ジョナサン・ハイト No.07

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No.07

So this triptych, these three panels portray the timeless truth that order tends to decay. The truth of social entropy. But lest you think this is just some part of the Christian imagination where Christians have this weird problem with pleasure, here’s the same story, the same progression, told in a paper that was published in Nature a few years ago, in which Ernst Fehr and Simon Gachter had people play a commons dilemma. A game in which you give people money, and then, on each round of the game, they can put money into a common pot, and then the experimenter doubles what’s in there, and then it’s all divided among the players. So it’s a really nice analog for all sorts of environmental issues, where we’re asking people to make a sacrifice and they themselves don’t really benefit from their own sacrifice. But you really want everybody else to sacrifice, but everybody has a temptation to a free ride. And what happens is that, at first, people start off reasonably cooperative — and this is all played anonymously. On the first round, people give about half of the money that they can. But they quickly see, “You know what, other people aren’t doing so much though. I don’t want to be a sucker. I’m not going to cooperate.” And so cooperation quickly decays from reasonably good, down to close to zero.

 

But then — and here’s the trick — Fehr and Gachter said, on the seventh round, they told people, “You know what? New rule. If you want to give some of your own money to punish people who aren’t contributing, you can do that.” And as soon as people heard about the punishment issue going on, cooperation shoots up. It shoots up and it keeps going up. There’s a lot of research showing that to solve cooperative problems, it really helps. It’s not enough to just appeal to people’s good motives. It really helps to have some sort of punishment. Even if it’s just shame or embarrassment or gossip, you need some sort of punishment to bring people, when they’re in large groups, to cooperate. There’s even some recent research suggesting that religion — priming God, making people think about God — often, in some situations, leads to more cooperative, more prosocial behavior.

 

ボキャブラリー

So this triptych, these three panels portray the timeless truth that order tends to decay. The truth of social entropy. But lest you think this is just some part of the Christian imagination where Christians have this weird problem with pleasure, here’s the same story, the same progression, told in a paper that was published in Nature a few years ago, in which Ernst Fehr and Simon Gachter had people play a commons dilemma. A game in which you give people money, and then, on each round of the game, they can put money into a common pot, and then the experimenter doubles what’s in there, and then it’s all divided among the players. So it’s a really nice analog for all sorts of environmental issues, where we’re asking people to make a sacrifice and they themselves don’t really benefit from their own sacrifice. But you really want everybody else to sacrifice, but everybody has a temptation to a free ride. And what happens is that, at first, people start off reasonably cooperative — and this is all played anonymously. On the first round, people give about half of the money that they can. But they quickly see, “You know what, other people aren’t doing so much though. I don’t want to be a sucker. I’m not going to cooperate.” And so cooperation quickly decays from reasonably good, down to close to zero.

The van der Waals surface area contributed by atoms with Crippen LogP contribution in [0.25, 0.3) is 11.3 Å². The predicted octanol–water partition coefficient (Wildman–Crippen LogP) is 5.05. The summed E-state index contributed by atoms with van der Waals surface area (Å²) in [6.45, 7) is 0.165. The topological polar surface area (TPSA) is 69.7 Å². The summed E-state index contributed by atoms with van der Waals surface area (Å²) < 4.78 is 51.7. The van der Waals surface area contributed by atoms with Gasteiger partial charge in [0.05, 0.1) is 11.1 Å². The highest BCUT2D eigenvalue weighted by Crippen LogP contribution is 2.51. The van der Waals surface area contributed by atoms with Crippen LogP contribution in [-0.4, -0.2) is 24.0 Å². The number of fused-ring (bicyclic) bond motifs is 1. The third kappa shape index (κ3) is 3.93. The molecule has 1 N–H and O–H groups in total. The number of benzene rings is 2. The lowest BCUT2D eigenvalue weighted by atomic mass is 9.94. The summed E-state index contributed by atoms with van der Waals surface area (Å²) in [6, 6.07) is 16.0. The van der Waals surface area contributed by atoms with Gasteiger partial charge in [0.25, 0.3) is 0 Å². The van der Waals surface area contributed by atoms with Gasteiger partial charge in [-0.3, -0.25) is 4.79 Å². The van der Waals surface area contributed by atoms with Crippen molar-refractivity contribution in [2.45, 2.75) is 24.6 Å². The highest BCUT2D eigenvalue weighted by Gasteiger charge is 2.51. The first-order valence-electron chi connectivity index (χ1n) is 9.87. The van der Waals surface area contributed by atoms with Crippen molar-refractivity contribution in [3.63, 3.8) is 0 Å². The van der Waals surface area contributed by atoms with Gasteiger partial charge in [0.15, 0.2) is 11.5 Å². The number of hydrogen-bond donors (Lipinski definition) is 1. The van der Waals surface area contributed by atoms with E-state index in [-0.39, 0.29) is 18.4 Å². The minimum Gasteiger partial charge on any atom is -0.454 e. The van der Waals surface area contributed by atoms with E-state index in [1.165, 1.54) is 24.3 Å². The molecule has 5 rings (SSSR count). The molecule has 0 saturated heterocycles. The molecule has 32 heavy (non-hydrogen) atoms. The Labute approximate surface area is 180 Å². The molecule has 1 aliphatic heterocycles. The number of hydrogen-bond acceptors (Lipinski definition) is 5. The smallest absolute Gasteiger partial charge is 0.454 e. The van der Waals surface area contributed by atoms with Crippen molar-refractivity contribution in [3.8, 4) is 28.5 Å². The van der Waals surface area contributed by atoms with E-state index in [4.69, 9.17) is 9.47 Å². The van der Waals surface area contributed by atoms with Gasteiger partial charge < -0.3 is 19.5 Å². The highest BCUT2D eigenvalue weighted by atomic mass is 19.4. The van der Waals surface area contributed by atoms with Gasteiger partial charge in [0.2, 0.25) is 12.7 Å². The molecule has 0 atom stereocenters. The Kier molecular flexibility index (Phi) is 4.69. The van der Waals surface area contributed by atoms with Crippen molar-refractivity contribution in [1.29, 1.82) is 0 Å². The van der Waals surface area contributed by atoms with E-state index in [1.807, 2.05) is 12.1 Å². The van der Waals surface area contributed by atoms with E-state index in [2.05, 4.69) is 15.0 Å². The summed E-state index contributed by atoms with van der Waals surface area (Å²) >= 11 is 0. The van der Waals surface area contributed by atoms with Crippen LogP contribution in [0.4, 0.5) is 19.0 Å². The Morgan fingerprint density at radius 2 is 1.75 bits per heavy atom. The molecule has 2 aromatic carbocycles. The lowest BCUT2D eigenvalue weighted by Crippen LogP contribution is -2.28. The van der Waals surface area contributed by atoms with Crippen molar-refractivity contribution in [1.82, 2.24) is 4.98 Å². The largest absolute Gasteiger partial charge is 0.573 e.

But then — and here’s the trick — Fehr and Gachter said, on the seventh round, they told people, “You know what? New rule. If you want to give some of your own money to punish people who aren’t contributing, you can do that.” And as soon as people heard about the punishment issue going on, cooperation shoots up. It shoots up and it keeps going up. There’s a lot of research showing that to solve cooperative problems, it really helps. It’s not enough to just appeal to people’s good motives. It really helps to have some sort of punishment. Even if it’s just shame or embarrassment or gossip, you need some sort of punishment to bring people, when they’re in large groups, to cooperate. There’s even some recent research suggesting that religion — priming God, making people think about God — often, in some situations, leads to more cooperative, more prosocial behavior.

 

portray: vt.
timeless: a. 永久の、永遠の
order: n. 秩序、自然の理法、道理;健康な状態、常態
decay: vi. 腐敗する、腐る、悪化する、衰える、崩壊する
entropy: n. 拡散化、一様化、無秩序化、衰退、エントロピー
lest: conj. 〜しないように、〜するといけないから
weird: a. 奇妙な、風変わりな、変な、変わった
progression: n. 進歩、進展、発展、進行、前進
Ernst Fehr: アーンスト・フェール(オーストリアの経済学者。チューリヒ大学教授)
Simon Gachter: サイモン・ゲイシュター(オーストリアの経済学者。ノッティンガム大学教授)
dilemma: n. ジレンマ、板挟み、難問、窮地、困難
round: n. ラウンド、一試合、一勝負
pot: n. ポット、つぼ、かめ、鍋
experimenter: n. 実験者
double: vt. 〜を倍にする
divide: vt. 〜を分ける、分割する、分け合う、分担する
analog: n. 類似物、類似体、類似環境、相似器官
sacrifice: n. 犠牲、いけにえ
make a sacrifice: 犠牲にする
free ride: 無料乗車、ただ乗り
start off: 始める、動き出す、着手する
reasonably: adv. 合理的に、道理にかなって、まずまず、かなり
cooperative: a. 協力的な、助け合う、共同して働く
anonymously: adv. 匿名で
sucker: n. カモ、だまされやすい人、言いなりになる人
trick: n. たくらみ、策略、計略;こつ、うまいやり方、秘訣
punish: vt. 〜を罰する、懲らしめる、罰則を科す
punishment: n. 罰、刑罰、処罰、懲罰
shoot up: 急上昇する、急に成長する、急騰する
appeal to: 〜に訴える、〜の心に訴える、〜に懇願する
motive: n. 動機、真意、誘引、理由
shame: n. 恥、恥ずかしさ、不名誉、羞恥心
embarrassment: n. 決まり悪さ、困惑、狼狽
gossip: n. うわさ、うわさ話、陰口
prime: vt. 〜を準備する、用意する、呼び水を入れる
lead to ~: 〜に通じる、つながる、至る、結局〜となる、〜を引き起こす、もたらす
prosocial: a. 〈行動が〉積極的な、人の力になる、社会的に受け入れる

 

解説

アーンスト・フェールとサイモン・ゲイシュターの論文はこちら → “Altruistic punishment in humans”

Jonathan_Haidt__The_moral_roots_of_liberals_and_conservatives___Talk_Video___TED_com 3

Jonathan_Haidt__The_moral_roots_of_liberals_and_conservatives___Talk_Video___TED_com 2

 

 

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